So Microsoft’s got to shift, fast, and it’s doing a good job. It spun on its heel over all that unpopular DRM stuff. It’s brought its Games with Gold and Xbox Live schemes more in line with Sony’s excellent offerings. By dropping the price to match the PS4 it has a chance to swing back and go neck-and-neck with Sony again – maybe even overtake, if it can bang out a few exclusives and win back its populous but offended fanbase.

The only way it could drop that price was to give Kinect the boot, through. Since that same fanbase has never wanted motion controls or shouting, it must have been an easy decision to make.

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So why didn’t it make it sooner? There are a couple of reasons. The first and most obvious is that the man who championed Kinect, who pushed for the console to be built with the sensor in mind from day one, has left the company. Without Don Mattrick, the Xbox executive team is searching for a new direction – and until it finds one, “more of the stuff that made us successful in the past” is a pretty safe bet. Expect core games, core games and more core games; it won’t work forever, but it only needs to work until Microsoft works out its next big thing.

Which it will, because here comes the other reason Kinect lasted as long as it did: the market for core games isn’t growing. Oh, it’s not shrinking, but it’s definitely not showing the kind of massive growth that the industry exhibited before the global financial crisis, and over past generations. Games are getting more and more expensive to produce, and the hits are getting further and further apart. Publishers now need sales of three, four, five million sales to satisfy shareholders, and there just aren’t enough of us to ensure that this happens predictably.

“Games are written in a language not everybody speaks, and with the rise of competing entertainment – yes, smart devices, but also PC games and non-traditional media – the lure of control pad games is fading.”

The problem is we’re reaching saturation point. Yes, most kids grow up nowadays using the Internet, computers and smart devices – but that doesn’t necessarily mean they grow up using a controller. You forget, sometimes, how hard using a controller really is, but count the buttons on it sometime. Ask your grandpa, or your mailman, or even your eight year old cousin to play a game and watch them run around in circles staring at the ceiling. See how they don’t automatically know which key is the trigger, or jump, or accelerate. Watch how they try to open doors you know don’t open.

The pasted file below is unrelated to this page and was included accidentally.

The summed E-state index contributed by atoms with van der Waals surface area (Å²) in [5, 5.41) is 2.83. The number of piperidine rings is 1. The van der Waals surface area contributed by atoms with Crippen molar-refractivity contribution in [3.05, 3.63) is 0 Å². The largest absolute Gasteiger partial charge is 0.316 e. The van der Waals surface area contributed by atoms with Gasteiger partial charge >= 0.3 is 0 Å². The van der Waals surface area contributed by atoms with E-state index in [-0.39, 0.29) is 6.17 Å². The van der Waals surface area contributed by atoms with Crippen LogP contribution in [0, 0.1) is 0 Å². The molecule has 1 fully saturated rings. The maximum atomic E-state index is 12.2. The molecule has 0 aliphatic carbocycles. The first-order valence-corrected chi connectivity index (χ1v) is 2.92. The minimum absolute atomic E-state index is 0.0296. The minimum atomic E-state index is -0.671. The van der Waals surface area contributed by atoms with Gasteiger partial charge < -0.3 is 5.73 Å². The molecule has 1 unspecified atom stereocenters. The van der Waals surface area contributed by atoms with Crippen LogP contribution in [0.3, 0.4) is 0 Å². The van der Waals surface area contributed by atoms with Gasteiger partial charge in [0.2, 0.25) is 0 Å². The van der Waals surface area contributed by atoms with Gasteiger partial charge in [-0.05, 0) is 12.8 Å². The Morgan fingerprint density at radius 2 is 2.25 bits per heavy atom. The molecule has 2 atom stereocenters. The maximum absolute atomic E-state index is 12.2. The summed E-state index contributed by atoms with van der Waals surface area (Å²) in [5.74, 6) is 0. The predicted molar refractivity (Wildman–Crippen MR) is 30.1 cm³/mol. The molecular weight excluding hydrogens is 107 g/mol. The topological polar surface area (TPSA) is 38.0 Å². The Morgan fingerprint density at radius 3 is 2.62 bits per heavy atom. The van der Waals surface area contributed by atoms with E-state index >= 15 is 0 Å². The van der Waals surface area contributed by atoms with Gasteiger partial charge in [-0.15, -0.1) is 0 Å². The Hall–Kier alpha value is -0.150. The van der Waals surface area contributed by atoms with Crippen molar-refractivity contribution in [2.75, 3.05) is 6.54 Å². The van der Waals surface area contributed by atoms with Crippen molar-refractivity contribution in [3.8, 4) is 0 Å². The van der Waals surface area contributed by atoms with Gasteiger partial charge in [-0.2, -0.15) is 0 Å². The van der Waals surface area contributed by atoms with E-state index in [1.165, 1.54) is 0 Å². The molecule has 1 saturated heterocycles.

Games are written in a language not everybody speaks, and with the rise of competing entertainment – yes, smart devices, but also PC games and non-traditional media – the lure of control pad games is fading. The pleasures of gaming – exploring virtual worlds, completing mechanical challenges, problem solving, progressing – are available everywhere, in much more accessible forms.

Gaming is big business, and nobody’s arguing that it’s not. But in terms of traditional, triple-A releases it’s also at risk of staling – of hitting a peak instead of growing onwards to that future we all imagine where everyone is a hardcore gamer.

Kinect was an attempted solution to that, and if it ever worked as advertised and anticipated (see: Marvel’s holotables, finger tracking and all), it might have been the solution. It probably won’t be, now that Microsoft has taken a big old dump in front of any developer working on games and technology for it. What incentive do our heroes have to keep pushing the boundaries in a market that rewards conservatism – when even Microsoft abandons its bold push for a controller-free future?

I’m glad the Xbox One will be affordable to a greater number of people. I’m glad core gamers will feel they’re getting their money’s worth now that Microsoft isn’t necessarily pouring resources into a peripheral they aren’t interested in. But I’m sad to see Xbox, a brand that meant standing up against the industry’s old guard, playing it “safe” by dropping investment in gaming’s future.